There is a little-known Serbian comic film titled Who’s Singing Over There? (Slobodan Sijan, 1980) that has a similar premise: a passenger bus, a long journey, a cast of disharmonious travelers who must keep their sufferance. There, too, is the star-crossed destination. The similarities are striking, but they remain on paper. Armando Lao’s Biyaheng Lupa outstrips its antecedent: it's not a simple account of claustrophobic travel, but a poetic, disembodied journey of voices.
Biyaheng Lupa is not so much a road movie, a journey to appointed places, as it is a trip into inner landscapes. Mouths barely open. Like telepaths, we hear the passengers think and feel inwardly, all their psychic activity audible on the soundtrack – making us privy to dramatic irony. Regrets, suspicions, disdains, fears, hopes, paranoias, desires, prejudices, the whote gamut: all feelings and senses oscillate in a steady stream-of-consciousness on this eventful bus ride. Travel has never been a more introspective activity. We don't get the impression of noise: the disembodied voices are devoid of ambient noise.
Lao’s characters strike close to Filipino homes and yet sound not too rehashed. Lao’s light satire sees them as caricatures caught in their funny and comical foibles. There is the man with the body odor who is unaware of it. This is complemented by a shadiness – pragmatic or opportunistic? – as he secretly wolfs down a wrapped espasol he finds under his seat. There is the multi-level marketer who dreams grand dreams of profits but is discomfited at every turn and finds no takers among a busload of streetwise passengers. His anti-cancer merchandise even gets him into trouble with the military.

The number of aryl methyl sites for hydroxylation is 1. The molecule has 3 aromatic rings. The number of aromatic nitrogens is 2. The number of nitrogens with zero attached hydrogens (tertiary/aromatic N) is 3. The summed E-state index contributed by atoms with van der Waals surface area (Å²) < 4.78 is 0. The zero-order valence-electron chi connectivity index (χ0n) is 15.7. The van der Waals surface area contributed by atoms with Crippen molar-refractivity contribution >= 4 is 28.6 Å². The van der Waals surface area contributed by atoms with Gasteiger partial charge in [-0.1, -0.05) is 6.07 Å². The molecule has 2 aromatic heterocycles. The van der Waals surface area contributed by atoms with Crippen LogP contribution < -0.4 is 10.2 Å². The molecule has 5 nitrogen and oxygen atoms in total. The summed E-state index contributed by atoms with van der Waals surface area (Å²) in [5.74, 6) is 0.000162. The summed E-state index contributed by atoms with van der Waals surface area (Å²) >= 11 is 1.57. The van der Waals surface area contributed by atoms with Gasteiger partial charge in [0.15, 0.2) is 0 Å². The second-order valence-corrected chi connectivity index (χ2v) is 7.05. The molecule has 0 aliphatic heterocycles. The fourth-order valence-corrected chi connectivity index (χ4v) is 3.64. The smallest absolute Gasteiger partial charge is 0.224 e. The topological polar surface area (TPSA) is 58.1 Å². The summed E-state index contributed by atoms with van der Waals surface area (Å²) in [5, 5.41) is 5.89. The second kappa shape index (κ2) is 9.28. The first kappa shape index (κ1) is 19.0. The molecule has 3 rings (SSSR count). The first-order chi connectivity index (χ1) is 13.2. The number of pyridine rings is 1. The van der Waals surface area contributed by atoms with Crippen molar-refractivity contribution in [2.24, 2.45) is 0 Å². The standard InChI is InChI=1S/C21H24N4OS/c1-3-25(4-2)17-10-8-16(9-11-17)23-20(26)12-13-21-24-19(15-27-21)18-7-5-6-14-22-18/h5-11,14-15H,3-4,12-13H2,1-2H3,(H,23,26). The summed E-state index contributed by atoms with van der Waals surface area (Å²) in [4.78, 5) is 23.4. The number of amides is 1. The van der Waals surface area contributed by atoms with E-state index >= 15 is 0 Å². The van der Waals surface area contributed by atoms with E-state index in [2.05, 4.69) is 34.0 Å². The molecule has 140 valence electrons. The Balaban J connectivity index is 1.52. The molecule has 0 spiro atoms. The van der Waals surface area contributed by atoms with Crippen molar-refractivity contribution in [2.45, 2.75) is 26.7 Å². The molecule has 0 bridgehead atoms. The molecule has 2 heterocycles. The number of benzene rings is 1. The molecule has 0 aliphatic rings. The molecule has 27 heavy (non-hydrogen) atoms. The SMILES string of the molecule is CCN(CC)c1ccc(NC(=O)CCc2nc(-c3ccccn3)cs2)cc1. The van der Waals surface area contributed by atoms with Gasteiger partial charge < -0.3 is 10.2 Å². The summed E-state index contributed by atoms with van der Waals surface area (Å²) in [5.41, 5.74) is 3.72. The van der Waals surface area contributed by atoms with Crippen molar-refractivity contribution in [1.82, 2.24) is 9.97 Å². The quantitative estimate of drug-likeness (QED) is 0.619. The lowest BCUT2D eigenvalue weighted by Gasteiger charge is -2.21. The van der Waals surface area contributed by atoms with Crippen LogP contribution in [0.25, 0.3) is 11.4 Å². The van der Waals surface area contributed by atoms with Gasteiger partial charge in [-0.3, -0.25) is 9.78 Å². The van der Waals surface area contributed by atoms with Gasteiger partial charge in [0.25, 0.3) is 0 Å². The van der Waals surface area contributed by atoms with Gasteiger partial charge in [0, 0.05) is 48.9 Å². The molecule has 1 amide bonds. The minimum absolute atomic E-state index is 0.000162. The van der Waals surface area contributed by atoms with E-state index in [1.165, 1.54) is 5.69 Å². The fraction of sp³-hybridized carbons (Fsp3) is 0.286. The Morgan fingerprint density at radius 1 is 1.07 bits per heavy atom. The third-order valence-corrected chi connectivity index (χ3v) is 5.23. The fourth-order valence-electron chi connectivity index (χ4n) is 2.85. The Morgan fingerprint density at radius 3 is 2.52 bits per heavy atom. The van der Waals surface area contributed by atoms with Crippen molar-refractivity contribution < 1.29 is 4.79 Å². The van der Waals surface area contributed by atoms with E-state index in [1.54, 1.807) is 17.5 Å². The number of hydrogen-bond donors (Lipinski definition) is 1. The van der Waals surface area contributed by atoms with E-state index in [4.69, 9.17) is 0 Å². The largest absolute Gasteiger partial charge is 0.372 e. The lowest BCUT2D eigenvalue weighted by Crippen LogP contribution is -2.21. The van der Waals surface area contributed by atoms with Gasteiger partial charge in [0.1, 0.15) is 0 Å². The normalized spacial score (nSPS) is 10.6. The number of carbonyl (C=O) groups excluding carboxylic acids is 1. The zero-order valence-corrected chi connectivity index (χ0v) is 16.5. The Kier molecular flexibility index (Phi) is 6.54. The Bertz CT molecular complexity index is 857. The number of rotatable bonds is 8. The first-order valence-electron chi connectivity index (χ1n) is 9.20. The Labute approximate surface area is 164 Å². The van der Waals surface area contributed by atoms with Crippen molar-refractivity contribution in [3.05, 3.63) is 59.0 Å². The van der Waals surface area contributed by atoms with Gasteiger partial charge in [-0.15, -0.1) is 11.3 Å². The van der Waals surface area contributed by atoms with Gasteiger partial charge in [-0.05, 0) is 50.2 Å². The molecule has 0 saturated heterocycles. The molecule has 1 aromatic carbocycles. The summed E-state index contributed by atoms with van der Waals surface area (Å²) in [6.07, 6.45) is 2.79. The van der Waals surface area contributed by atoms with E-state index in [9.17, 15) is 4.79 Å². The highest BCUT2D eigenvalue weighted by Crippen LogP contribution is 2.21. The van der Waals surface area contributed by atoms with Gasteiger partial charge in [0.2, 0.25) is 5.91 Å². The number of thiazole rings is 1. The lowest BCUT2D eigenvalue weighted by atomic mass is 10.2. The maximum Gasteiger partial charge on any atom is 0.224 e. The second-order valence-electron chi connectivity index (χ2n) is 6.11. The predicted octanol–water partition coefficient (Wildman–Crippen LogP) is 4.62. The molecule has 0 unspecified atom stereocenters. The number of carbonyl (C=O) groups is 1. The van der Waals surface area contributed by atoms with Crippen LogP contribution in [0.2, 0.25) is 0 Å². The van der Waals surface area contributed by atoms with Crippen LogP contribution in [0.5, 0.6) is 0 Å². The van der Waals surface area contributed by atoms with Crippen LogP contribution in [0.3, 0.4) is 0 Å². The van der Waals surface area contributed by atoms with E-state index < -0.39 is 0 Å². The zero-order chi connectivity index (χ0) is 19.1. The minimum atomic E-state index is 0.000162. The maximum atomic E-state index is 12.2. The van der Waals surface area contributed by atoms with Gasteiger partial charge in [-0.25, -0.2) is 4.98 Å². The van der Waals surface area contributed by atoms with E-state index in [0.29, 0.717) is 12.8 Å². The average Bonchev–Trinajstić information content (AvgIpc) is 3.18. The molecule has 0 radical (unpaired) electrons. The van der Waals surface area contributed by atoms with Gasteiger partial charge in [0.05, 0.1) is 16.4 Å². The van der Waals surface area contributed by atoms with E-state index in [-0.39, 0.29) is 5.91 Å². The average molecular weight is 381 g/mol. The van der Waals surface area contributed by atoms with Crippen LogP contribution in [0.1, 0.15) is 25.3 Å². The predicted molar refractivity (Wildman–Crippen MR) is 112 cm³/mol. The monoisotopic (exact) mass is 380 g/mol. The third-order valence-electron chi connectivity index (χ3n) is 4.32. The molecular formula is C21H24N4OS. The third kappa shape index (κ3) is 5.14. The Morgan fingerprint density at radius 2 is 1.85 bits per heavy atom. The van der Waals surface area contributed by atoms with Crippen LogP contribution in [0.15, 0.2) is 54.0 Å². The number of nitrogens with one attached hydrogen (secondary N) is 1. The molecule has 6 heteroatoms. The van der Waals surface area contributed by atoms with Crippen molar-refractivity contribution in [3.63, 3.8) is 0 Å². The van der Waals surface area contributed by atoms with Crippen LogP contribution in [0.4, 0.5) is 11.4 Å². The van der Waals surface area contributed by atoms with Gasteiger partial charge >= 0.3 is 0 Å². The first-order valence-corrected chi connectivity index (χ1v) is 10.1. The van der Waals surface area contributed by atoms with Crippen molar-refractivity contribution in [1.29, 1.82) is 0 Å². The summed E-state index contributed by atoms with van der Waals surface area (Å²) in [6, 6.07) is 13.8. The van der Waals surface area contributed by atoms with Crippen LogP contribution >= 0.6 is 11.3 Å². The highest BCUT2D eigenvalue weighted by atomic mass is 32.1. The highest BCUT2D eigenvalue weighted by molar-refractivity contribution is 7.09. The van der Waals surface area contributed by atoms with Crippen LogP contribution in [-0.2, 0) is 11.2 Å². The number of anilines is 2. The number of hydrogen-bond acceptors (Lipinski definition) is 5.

There is the discreet, daydreaming cougar who is on her way to a tryst with her younger lover. Her thoughts of romance are broken as the town gossip has just come on board the bus. Her wariness turns to slight panic when she realizes that a picture of her lover and herself is missing. The gossip is an odd creature: a beautiful lady who is indeed profiled as a curiosity seeker. Yet her caviling instincts are balanced by her romantic thoughts for the ticket man on the bus.
They also come in parallels and polarities. The young text-mates, one of them a conflicted and secretive mute, who provide the aspect of puppy love. A homosexual and a good-looking teenager are cats and dogs. And this apparently involves thwarted sexual advances in the comfort room. A look into the hearts of a pair of old characters reveal checkered pasts, tinged with regrets and slight despair.
There are checkpoints, there are stopovers, there are drop-offs, along the way. But there are moments when the static nature of the mise-en-scene – mostly static framing of characters with just the dynamism of aural information – stagnates the flow of the film. Lao shifts gears with a song number, a chorus of the passengers with their teary-eyed plea for love or tenderness. Or understanding. I forget. Touching enough.
Biyaheng Lupa may not break new ground in film art, but there are few films that precede it in its use of the stream-of-consciousness as a narrative device. Fewer have even succeeded. Off-hand there are Resnais’s seminal Last Year at Marienbad and Gaspar Noe’s I Stand Alone, but Lao’s film can be said to be more ambitious. In his directorial debut, he attempts a subconscious portrait of an ensemble cast of characters. It takes some flair and some balls to even attempt it. And Lao has some success.
Biyaheng Lupa, in the end, however, is watered-down sociology, the sanitized fabric of the Filipino subconscious. The resulting portrait is not as raw, illogical and impressionistic as the Filipino psyche would have been. Still, this is one auspicious debut with moments of sheer cinematic beauty. Look for the butterfly floating through the bus, a lyrical moment that signals the uncertainty of this bus ride we call life.